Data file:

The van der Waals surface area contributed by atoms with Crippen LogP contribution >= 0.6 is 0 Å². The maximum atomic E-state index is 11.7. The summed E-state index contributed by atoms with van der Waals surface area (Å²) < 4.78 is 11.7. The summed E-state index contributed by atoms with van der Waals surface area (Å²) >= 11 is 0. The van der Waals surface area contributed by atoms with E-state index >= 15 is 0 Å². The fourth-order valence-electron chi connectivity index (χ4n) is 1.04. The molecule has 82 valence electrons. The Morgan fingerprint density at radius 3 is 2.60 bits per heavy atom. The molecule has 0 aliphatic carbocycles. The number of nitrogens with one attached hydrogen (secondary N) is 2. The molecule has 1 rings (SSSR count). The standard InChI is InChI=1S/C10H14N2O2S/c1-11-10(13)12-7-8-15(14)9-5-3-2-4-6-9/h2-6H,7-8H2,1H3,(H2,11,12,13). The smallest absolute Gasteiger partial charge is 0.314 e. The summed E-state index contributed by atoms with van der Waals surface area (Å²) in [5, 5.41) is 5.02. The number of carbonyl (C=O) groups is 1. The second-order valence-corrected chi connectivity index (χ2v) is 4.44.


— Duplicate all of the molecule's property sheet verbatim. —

The van der Waals surface area contributed by atoms with Crippen LogP contribution >= 0.6 is 0 Å². The maximum atomic E-state index is 11.7. The summed E-state index contributed by atoms with van der Waals surface area (Å²) < 4.78 is 11.7. The summed E-state index contributed by atoms with van der Waals surface area (Å²) >= 11 is 0. The van der Waals surface area contributed by atoms with E-state index >= 15 is 0 Å². The fourth-order valence-electron chi connectivity index (χ4n) is 1.04. The molecule has 82 valence electrons. The Morgan fingerprint density at radius 3 is 2.60 bits per heavy atom. The molecule has 0 aliphatic carbocycles. The number of nitrogens with one attached hydrogen (secondary N) is 2. The molecule has 1 rings (SSSR count). The standard InChI is InChI=1S/C10H14N2O2S/c1-11-10(13)12-7-8-15(14)9-5-3-2-4-6-9/h2-6H,7-8H2,1H3,(H2,11,12,13). The smallest absolute Gasteiger partial charge is 0.314 e. The summed E-state index contributed by atoms with van der Waals surface area (Å²) in [5, 5.41) is 5.02. The number of carbonyl (C=O) groups is 1. The second-order valence-corrected chi connectivity index (χ2v) is 4.44.